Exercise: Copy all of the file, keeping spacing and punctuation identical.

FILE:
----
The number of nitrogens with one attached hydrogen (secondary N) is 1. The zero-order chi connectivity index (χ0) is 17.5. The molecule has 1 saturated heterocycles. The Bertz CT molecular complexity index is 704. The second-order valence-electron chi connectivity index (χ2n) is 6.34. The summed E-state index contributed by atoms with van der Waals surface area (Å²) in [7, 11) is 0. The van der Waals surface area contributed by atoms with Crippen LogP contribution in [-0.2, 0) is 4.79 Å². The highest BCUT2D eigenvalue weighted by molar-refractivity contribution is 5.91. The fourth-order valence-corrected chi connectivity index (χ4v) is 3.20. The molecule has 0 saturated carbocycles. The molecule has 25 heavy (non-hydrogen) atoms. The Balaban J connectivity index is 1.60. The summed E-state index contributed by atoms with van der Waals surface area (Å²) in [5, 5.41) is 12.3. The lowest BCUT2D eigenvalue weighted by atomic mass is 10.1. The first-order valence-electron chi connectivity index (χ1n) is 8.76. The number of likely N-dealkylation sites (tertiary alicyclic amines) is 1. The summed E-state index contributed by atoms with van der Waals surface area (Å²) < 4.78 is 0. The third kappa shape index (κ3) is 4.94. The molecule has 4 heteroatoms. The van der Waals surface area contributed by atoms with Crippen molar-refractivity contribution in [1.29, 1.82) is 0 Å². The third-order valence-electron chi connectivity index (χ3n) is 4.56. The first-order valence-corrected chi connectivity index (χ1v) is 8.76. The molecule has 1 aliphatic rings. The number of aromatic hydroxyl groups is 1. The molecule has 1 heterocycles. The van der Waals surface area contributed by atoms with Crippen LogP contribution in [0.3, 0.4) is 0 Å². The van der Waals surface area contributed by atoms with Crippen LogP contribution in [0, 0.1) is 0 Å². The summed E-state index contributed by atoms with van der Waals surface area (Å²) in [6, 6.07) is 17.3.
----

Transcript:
The number of nitrogens with one attached hydrogen (secondary N) is 1. The zero-order chi connectivity index (χ0) is 17.5. The molecule has 1 saturated heterocycles. The Bertz CT molecular complexity index is 704. The second-order valence-electron chi connectivity index (χ2n) is 6.34. The summed E-state index contributed by atoms with van der Waals surface area (Å²) in [7, 11) is 0. The van der Waals surface area contributed by atoms with Crippen LogP contribution in [-0.2, 0) is 4.79 Å². The highest BCUT2D eigenvalue weighted by molar-refractivity contribution is 5.91. The fourth-order valence-corrected chi connectivity index (χ4v) is 3.20. The molecule has 0 saturated carbocycles. The molecule has 25 heavy (non-hydrogen) atoms. The Balaban J connectivity index is 1.60. The summed E-state index contributed by atoms with van der Waals surface area (Å²) in [5, 5.41) is 12.3. The lowest BCUT2D eigenvalue weighted by atomic mass is 10.1. The first-order valence-electron chi connectivity index (χ1n) is 8.76. The number of likely N-dealkylation sites (tertiary alicyclic amines) is 1. The summed E-state index contributed by atoms with van der Waals surface area (Å²) < 4.78 is 0. The third kappa shape index (κ3) is 4.94. The molecule has 4 heteroatoms. The van der Waals surface area contributed by atoms with Crippen molar-refractivity contribution in [1.29, 1.82) is 0 Å². The third-order valence-electron chi connectivity index (χ3n) is 4.56. The first-order valence-corrected chi connectivity index (χ1v) is 8.76. The molecule has 1 aliphatic rings. The number of aromatic hydroxyl groups is 1. The molecule has 1 heterocycles. The van der Waals surface area contributed by atoms with Crippen LogP contribution in [0.3, 0.4) is 0 Å². The van der Waals surface area contributed by atoms with Crippen LogP contribution in [0, 0.1) is 0 Å². The summed E-state index contributed by atoms with van der Waals surface area (Å²) in [6, 6.07) is 17.3.